Gillian’s Story: Rebuilding the Foundation

The “click” for me happened the moment I heard the words “nutritional harm reduction.” I have had eating disorders for as long as I can remember, but it was when I was attending a Suppers workshop for parents of homeschoolers that I had my revelation: I don’t have to perfect our diet all at once.

What a relief to find an alternative to all-or-nothing thinking. I could feel good about incremental changes toward a better diet. Although I first went for my children’s sake, change had to start with me.

I’ve been in a bad relationship with food for 24 years and have seen a variety of therapists. My story is a story of learning patience, patience with myself, patience with change, patience with the people who wanted to help me. After years and years of “negative food experiences,” how quickly did I think I was going to get better? Participating in Suppers was in truth not a pleasant experience, but I kept coming back, in part because the group was depending on me.

Here is the truth. I have an eating disorder that landed me in in-patient care for 12 weeks about 17 years ago. The choice was hospitalization or bowel resection for all the damage I had done from laxative abuse. To give you an idea of how rooted I was in bad eating, let me share that my first word was “Mama,” my second word was “Papa,” and my third was “french fries.”

Many people tried to help me. At one point I was participating in research at Rutgers and I finally told the researcher, “Stop inventing eating disorders; I don’t want any more.” I don’t know if he understood the power of the obsession.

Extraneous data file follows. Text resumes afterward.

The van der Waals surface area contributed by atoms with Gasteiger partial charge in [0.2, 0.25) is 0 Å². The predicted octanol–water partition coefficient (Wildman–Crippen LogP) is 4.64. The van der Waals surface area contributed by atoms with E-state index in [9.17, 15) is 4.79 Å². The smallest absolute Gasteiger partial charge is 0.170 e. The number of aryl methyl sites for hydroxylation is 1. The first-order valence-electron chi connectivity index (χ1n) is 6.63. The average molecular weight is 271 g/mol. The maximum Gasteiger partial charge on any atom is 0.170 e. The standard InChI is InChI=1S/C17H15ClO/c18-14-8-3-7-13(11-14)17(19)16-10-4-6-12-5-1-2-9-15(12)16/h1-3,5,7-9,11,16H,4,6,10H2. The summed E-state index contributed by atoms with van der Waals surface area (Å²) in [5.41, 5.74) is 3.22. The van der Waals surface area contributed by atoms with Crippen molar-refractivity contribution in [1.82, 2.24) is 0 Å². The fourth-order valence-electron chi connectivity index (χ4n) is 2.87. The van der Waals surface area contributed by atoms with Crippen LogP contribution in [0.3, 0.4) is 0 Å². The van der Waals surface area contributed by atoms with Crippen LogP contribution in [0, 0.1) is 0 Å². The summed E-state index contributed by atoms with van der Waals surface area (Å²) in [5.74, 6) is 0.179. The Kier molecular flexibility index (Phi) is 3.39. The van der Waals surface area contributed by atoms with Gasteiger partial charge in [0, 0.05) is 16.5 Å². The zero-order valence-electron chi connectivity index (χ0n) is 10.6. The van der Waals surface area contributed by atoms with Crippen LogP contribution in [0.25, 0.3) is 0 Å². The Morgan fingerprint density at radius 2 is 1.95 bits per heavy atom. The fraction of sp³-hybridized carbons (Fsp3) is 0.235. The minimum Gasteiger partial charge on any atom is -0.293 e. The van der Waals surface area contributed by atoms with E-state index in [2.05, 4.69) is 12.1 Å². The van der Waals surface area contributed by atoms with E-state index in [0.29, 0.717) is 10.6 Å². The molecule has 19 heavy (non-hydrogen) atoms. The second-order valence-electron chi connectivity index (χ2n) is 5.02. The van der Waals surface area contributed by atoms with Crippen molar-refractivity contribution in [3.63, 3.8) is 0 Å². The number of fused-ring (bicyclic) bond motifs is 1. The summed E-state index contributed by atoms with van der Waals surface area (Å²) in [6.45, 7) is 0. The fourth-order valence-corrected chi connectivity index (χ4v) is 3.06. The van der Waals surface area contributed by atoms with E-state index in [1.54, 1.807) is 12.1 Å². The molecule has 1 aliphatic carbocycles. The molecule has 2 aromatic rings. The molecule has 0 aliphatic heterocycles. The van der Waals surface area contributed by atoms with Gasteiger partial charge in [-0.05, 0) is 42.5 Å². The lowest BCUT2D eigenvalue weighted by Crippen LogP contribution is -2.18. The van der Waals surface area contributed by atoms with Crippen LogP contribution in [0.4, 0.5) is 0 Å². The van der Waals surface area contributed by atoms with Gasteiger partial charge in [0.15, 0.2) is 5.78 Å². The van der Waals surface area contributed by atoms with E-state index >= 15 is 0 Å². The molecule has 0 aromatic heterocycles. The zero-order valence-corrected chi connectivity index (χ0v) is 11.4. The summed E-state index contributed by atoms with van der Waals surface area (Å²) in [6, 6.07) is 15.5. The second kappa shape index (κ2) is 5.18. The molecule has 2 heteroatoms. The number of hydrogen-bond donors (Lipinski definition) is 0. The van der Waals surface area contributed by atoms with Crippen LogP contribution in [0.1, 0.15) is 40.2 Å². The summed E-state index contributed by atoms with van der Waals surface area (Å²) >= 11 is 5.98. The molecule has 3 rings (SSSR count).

Since that time, I have had two pregnancies. With the second I experienced such a deep post-partum depression that I had to be treated with SSRI antidepressants. That was 11 years ago. For a long while I have wanted to not be dependent on these drugs. Fortunately, when I told my psychiatrist that I wanted to consult a nutritionist and use the support of The Suppers Programs to reduce my meds, she was in whole-hearted agreement. She’s European and knows how horrible the standard American diet is.

With her blessing, I started working The Suppers Programs and following the advice of a nutritionist. To make a long story short, I am now free of antidepressants. I am having normal emotions, including perfectly average anger, and instead of running back to meds I can stare down the uncomfortable emotion and remind myself, “This feeling is normal in the circumstances.” We did not have oodles of money to spend on supplements to replenish my brain with the building blocks of good mood chemistry. So whatever I got had to be targeted. I had heard that all the people in my group who reduced depression naturally had required fish oils to restore their starving brains. I took them and was not disappointed.

What were the benefits of these lifestyle changes? I did not feel slow all the time. My energy came back. I got a part-time job. I became a more consistent parent. I became productive for the first time in years. I started doing my husband’s laundry for the first time in three years. You have no idea how good it was for my marriage to be doing his laundry again! Migraines resolved. I learned to make a pot of stew and retrain my eyes so that it looked like breakfast. I stopped snoring and don’t need the sleep apnea machine anymore.

Suppers was a cornerstone for my new foundation. I’m not a cook, and what Suppers did for me was put me in contact with food that used to intimidate me. It gave me a safe place to experiment. It brought me closer to people who could help me put my issues into perspective. It expanded my awareness into areas from which there is no going back; enlightened once is enlightened for good.

My husband benefited too. Diabetes runs in his family and he can’t tolerate milk products, so we all started eating by the same rules.

I will have my ups and downs. But there is something that can never be taken away from me: I know what it feels like to feel so good in my body that eating my old favorites is not even an option. It’s as if there’s an editing mechanism in my brain that deletes that cookie some place between my eyes and my awareness.

The changes we have made in our family’s diet have been slow and incremental, and they have met with opposition. But as my foundation is remodeled, my daughters’ foundations are being shored up by what I learn at Suppers. What I want for my daughters is the same as what I want for myself: that they will feel truly comfortable in their physical bodies.

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